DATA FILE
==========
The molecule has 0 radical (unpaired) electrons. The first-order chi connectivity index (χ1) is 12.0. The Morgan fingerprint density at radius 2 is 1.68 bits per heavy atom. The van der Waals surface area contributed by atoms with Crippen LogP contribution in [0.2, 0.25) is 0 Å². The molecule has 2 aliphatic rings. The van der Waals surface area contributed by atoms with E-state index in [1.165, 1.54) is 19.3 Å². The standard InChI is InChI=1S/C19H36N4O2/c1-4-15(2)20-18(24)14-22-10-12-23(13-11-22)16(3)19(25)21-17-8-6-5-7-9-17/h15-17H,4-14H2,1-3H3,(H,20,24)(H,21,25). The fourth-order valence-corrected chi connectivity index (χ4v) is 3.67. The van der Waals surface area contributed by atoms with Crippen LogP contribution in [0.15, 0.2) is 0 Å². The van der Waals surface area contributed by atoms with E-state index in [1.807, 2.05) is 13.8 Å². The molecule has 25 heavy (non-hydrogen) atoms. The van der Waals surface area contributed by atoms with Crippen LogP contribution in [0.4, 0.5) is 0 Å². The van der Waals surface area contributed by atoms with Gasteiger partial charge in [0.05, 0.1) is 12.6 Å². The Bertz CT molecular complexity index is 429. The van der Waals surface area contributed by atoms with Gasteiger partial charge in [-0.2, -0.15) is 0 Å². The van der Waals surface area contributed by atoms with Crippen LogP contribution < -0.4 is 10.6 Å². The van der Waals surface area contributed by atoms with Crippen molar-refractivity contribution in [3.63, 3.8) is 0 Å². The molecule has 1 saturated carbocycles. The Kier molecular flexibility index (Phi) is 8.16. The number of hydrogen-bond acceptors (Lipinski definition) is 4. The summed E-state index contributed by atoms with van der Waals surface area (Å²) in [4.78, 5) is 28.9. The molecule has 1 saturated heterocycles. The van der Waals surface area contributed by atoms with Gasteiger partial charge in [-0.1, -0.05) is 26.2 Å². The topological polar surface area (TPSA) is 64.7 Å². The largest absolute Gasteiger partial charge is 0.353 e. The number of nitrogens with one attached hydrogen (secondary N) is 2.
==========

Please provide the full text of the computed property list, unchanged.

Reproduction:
The molecule has 0 radical (unpaired) electrons. The first-order chi connectivity index (χ1) is 12.0. The Morgan fingerprint density at radius 2 is 1.68 bits per heavy atom. The van der Waals surface area contributed by atoms with Crippen LogP contribution in [0.2, 0.25) is 0 Å². The molecule has 2 aliphatic rings. The van der Waals surface area contributed by atoms with E-state index in [1.165, 1.54) is 19.3 Å². The standard InChI is InChI=1S/C19H36N4O2/c1-4-15(2)20-18(24)14-22-10-12-23(13-11-22)16(3)19(25)21-17-8-6-5-7-9-17/h15-17H,4-14H2,1-3H3,(H,20,24)(H,21,25). The fourth-order valence-corrected chi connectivity index (χ4v) is 3.67. The van der Waals surface area contributed by atoms with Crippen LogP contribution in [0.15, 0.2) is 0 Å². The van der Waals surface area contributed by atoms with E-state index in [1.807, 2.05) is 13.8 Å². The molecule has 25 heavy (non-hydrogen) atoms. The van der Waals surface area contributed by atoms with Crippen LogP contribution in [0.4, 0.5) is 0 Å². The van der Waals surface area contributed by atoms with Gasteiger partial charge in [0.05, 0.1) is 12.6 Å². The Bertz CT molecular complexity index is 429. The van der Waals surface area contributed by atoms with Gasteiger partial charge in [-0.2, -0.15) is 0 Å². The van der Waals surface area contributed by atoms with Crippen LogP contribution < -0.4 is 10.6 Å². The van der Waals surface area contributed by atoms with Crippen molar-refractivity contribution in [3.63, 3.8) is 0 Å². The molecule has 1 saturated carbocycles. The Kier molecular flexibility index (Phi) is 8.16. The number of hydrogen-bond acceptors (Lipinski definition) is 4. The summed E-state index contributed by atoms with van der Waals surface area (Å²) in [4.78, 5) is 28.9. The molecule has 1 saturated heterocycles. The van der Waals surface area contributed by atoms with Gasteiger partial charge in [-0.1, -0.05) is 26.2 Å². The topological polar surface area (TPSA) is 64.7 Å². The largest absolute Gasteiger partial charge is 0.353 e. The number of nitrogens with one attached hydrogen (secondary N) is 2.